Atomic layer deposition of III-nitrides and metal oxides : their application in area selective ALD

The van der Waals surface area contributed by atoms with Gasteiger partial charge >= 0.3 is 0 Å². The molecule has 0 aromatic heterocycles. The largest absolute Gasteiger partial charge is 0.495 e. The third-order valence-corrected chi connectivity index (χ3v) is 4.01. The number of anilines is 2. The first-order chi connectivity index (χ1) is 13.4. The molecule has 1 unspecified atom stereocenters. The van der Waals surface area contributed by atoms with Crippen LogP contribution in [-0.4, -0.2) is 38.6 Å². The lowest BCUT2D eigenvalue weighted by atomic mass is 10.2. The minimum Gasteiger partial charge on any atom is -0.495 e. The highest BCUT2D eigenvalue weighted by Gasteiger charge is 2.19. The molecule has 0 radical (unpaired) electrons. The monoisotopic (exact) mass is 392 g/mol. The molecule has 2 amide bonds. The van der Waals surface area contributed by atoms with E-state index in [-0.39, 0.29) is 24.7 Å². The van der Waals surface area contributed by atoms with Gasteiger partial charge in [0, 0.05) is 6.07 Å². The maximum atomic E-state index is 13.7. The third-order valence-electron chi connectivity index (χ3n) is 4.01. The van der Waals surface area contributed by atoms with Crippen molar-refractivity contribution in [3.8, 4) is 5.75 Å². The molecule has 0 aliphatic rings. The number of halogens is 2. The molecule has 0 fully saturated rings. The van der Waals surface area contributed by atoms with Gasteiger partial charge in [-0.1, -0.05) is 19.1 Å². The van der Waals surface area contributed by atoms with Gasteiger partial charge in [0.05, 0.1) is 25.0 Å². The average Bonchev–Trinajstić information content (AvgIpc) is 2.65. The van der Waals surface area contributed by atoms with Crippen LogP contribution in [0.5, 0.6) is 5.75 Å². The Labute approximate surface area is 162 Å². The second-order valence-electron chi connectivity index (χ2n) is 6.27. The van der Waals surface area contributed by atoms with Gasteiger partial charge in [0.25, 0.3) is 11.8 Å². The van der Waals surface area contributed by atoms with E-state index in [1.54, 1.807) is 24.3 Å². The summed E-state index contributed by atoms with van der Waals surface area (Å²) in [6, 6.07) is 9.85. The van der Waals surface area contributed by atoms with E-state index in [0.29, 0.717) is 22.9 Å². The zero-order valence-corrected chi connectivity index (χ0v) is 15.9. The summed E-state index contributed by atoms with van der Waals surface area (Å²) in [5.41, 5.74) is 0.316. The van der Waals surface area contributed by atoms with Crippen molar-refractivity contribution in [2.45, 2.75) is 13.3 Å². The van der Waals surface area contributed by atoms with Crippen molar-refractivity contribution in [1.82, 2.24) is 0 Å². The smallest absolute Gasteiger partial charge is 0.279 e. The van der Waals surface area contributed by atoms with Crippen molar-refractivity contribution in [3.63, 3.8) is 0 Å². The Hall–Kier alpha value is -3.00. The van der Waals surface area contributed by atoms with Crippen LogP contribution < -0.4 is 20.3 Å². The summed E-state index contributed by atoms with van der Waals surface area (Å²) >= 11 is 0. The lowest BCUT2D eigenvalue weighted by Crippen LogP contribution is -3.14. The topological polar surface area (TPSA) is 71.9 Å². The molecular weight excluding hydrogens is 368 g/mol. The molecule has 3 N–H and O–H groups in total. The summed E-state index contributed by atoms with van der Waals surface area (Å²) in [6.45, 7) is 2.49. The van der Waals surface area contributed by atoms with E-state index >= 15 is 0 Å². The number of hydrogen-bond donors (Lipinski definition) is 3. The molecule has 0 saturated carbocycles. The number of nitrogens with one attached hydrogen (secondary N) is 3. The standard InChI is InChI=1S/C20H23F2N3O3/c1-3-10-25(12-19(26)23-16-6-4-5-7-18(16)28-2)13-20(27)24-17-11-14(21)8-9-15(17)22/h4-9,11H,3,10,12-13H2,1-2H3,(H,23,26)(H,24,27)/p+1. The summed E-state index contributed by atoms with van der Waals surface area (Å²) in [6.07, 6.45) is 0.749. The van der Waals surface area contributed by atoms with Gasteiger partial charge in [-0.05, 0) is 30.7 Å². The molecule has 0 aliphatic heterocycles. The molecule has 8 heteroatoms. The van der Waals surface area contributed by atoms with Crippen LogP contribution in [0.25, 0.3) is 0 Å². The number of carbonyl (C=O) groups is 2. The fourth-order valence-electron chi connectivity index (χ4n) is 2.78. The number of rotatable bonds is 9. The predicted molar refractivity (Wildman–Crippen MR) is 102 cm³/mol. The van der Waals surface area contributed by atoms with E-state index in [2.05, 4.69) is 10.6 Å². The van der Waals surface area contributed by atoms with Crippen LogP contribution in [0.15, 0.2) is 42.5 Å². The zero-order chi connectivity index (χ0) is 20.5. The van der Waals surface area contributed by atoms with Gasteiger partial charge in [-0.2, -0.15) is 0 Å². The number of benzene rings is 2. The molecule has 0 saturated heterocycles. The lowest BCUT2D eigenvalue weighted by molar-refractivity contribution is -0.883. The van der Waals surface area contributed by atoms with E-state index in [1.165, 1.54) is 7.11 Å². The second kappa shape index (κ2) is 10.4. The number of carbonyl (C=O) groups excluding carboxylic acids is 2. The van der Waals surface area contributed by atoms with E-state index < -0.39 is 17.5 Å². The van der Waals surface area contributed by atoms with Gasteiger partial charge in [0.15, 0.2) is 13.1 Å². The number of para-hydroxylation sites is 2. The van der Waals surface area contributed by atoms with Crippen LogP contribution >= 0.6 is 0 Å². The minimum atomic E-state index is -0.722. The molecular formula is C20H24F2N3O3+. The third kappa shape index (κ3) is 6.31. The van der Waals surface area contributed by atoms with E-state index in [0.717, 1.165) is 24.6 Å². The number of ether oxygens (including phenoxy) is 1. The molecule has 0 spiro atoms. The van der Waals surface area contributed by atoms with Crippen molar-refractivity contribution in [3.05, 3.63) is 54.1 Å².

III-nitride compound semiconductor materials (GaN, AlN, and InN) and their alloys have generated significant interest in both basic research and commercial applications mainly in the field of photonics, energy storage, nano-sensors, and nano-(opto)electronics. Wurtzite type III-nitrides exhibit direct band gaps, which extend from the ultra-violet (UV) to the mid-IR spectrum with values of 6.2, 3.4 and 0.64 eV for AlN, GaN, and InN, respectively. This feature allows the band gap of III-nitride alloys to be conveniently tuned by precisely controlling the composition for a particular application. Metalorganic chemical vapor deposition (MOCVD) and molecular beam epitaxy (MBE) are the most common successful techniques for achieving high-quality epitaxial III-nitride layers with low impurity concentrations and decent electrical properties. However, both of these methods employ high growth temperatures, which is neither compatible with the existing CMOS technology nor suitable for temperature-sensitive device layers (e.g. In-rich InxGa1-xN) and substrates (e.g. glass, flexible polymers, etc.). These limitations are the main driving source for a continuous exploration of alternative low temperature processes for the growth of III-nitride layers and their alloys. High aspect ratio III-nitride nanostructures in the form of nanowires and nanorods have been synthesized using different techniques including vapor-liquid-solid crystal growth, electrospinning, template based synthesis, and etching. Critical breakthroughs in fabrication of III-nitrides nanostructures have been achieved by above mentioned techniques but suffer from limited control over properties of nanostructures (shape, orientation, and size) and in some cases high growth-temperature requirement. A recent flurry of interest in developing high quality I-D III-nitride nanostructures derives from the desire to obtain flexible optoelectronic devices having wider applications. Template-assisted growth technique is one of the most promising approach to fabricate III-nitride nanostructures with precise control over shape, size, position, and distribution. In the first part of thesis, we have deposited InN and III-nitride alloys using hollow-cathode plasma assisted atomic layer deposition (HCPA-ALD) at low growth temperatures. The aim was to deposit III-nitride materials at lowest growth temperatures with decent crystalline quality and minimum impurity content. Depositions were carried out using group III organometallic precursors along with N2/H2 or N2 plasma as metal and nitrogen source, respectively. Process parameters including precursor pulse time, plasma flow duration, purge time, and deposition temperature are investigated and correlations were developed between process parameters and material properties. Refractive index of the InN film deposited at 200 C was found to be 2.66 at 650 nm. 48 nm-thick InN films exhibited relatively smooth surfaces with RMS surface roughness values of 0.98 nm, while the film density was extracted as 6.30 g/cm3. The effect of In content on structural, optical, and morphological properties of InxGa1-xN thin films was investigated. Grazing incidence X-ray diffraction (GIXRD) and transmission electron microscope (TEM) showed that InN and InxGa1-xN thin films were polycrystalline with hexagonal wurtzite structure. Spectral absorption measurements exhibited an optical band edge of InN around 1.9 eV. X-ray photoelectron spectroscopy (XPS) confirmed the deposition of InN and alloy thin films and revealed the presence of low impurity contents. Higher In concentrations resulted in an increase of refractive indices of InxGa1-xN ternary alloys from 2.28 to 2.42 at a wavelength of 650 nm. Optical band edge of InxGa1-xN films red-shifted with increasing In content, confirming the tunability of the band edge with alloy composition. Photoluminescence measurements of InxGa1-xN exhibited broad spectral features with an In concentration dependent wavelength shift. We have also studied the compositional dependence of structural, optical, and morphological properties of BxGa1-xN and BxIn1-xN ternary thin film alloys grown using sequential pulsed CVD. GIXRD measurements showed that boron incorporation in wurtzite lattice of GaN and InN diminishes the crystallinity of BxGa1-xN and BxIn1-xN sample. Refractive index decreased from 2.24 to 1.65 as the B concentration of BxGa1-xN increased from 35 to 88 %. Similarly, refractive index of BxIn1-xN changed from 1.98 to 1.74 for increase in B concentration value from 32 to 87 %, respectively. Optical transmission band edge values of the BxGa1-xN and BxIn1-xN films shifted to lower wavelengths with increasing boron content, indicating the tunability of energy band gap with alloy composition. Atomic force microscopy measurements revealed an increase in surface roughness with boron concentration of BxGa1-xN, while an opposite trend was observed for BxIn1-xN thin films. Moreover, we demonstrate vertical GaN, AlN, and InN hollow nano-cylindrical arrays (HNCs) integrated to Si(100) substrates using anodized aluminum oxide (AAO) membrane templated PA-ALD. Our fabrication and Si-integration strategy consists of the following process steps: (i) reactive ion etching (RIE) of Si using AAO membrane as hard mask material to achieve nanoporous Si substrate, (ii) conformal growth of III-nitride films on nanoporous Si via low-temperature PA-ALD, (iii) removal of PA-ALD coated III-nitride material from top surface of Si via plasma etching, and (iv) isotropic dry etching of surrounding Si to attain long-range ordered vertical III-nitride HNCs. The material properties of nanostructured III-nitride materials have been compared with the thin-film counterparts which were also grown using low-temperature PA-ALD. SEM images revealed that long-range ordered arrays of III nitride HNCs were successfully integrated in Si(100) substrates. TEM, GIXRD, and selected area electron diffraction (SAED) cumulatively confirmed that III-nitride HNCs possess hexagonal wurtzite crystalline structure. XPS survey and high-resolution scans detected presence of different elements and peaks at specific binding energies which confirmed the formation of III-nitride HNCs. The second part of the thesis deals with self-aligned thin film patterning of metal oxides using area selective atomic layer deposition (AS-ALD). Nanoscale process integration demands novel nano-patterning techniques in compliance with the requirements of next generation devices. Conventionally, top-down subtractive (etch) or additive (deposition/lift-off) processes in conjunction with various lithography techniques is employed to achieve film patterning, which become increasingly challenging due to the ever-shrinking misalignment requirements. To reduce the complexity burden of lithographic alignment in critical fabrication steps, self-aligned processes such as selective deposition and selective etching might provide attractive solutions. We demonstrate a methodology to achieve AS-ALD by using inductively couple plasma (ICP) grown fluorocarbon polymer film as growth inhibition layer. The fluorocarbon layer was grown using C4F8 feed gas in a conventional ICP-etch reactor. Our approach has been tested for metal-oxides including ZnO, Al2O3, TiO2, and HfO2. Additionally, we investigate the poly(methyl methacrylate) (PMMA) and polyvinylpyrrolidone (PVP) as growth inhibition layers for AS-ALD of TiO2. Contact angle, XPS, spectroscopic ellipsometer, energy dispersive X-ray spectroscopy (EDX), and scanning electron microscopy (SEM) measurements were performed to investigate the blocking ability of polymer layers against ALD-grown films. Characterizations carried out revealed that effective blocking on fluorocarbon layer is achieved for ZnO film upto 136 growth cycles. On the other hand, a rather slow nucleation has been observed for HfO2 growth on fluorocarbon coated surfaces, while TiO2 and Al2O3 growth showed almost no delay with a growth rate equal to the ones on conventional substrate surfaces. For TiO2, PMMA revealed successful growth inhibition upto the maximum inspected growth cycles while PVP was able to block TiO2 growth upto 300 growth cycles. By exploiting this inhibition feature, thin film patterning has been demonstrated by growing ZnO films on photo lithographically patterned fluorocarbon/Si samples. We also demonstrate nanoscale patterned deposition of TiO2 using a PMMA masking layer that has been patterned using e-beam lithography.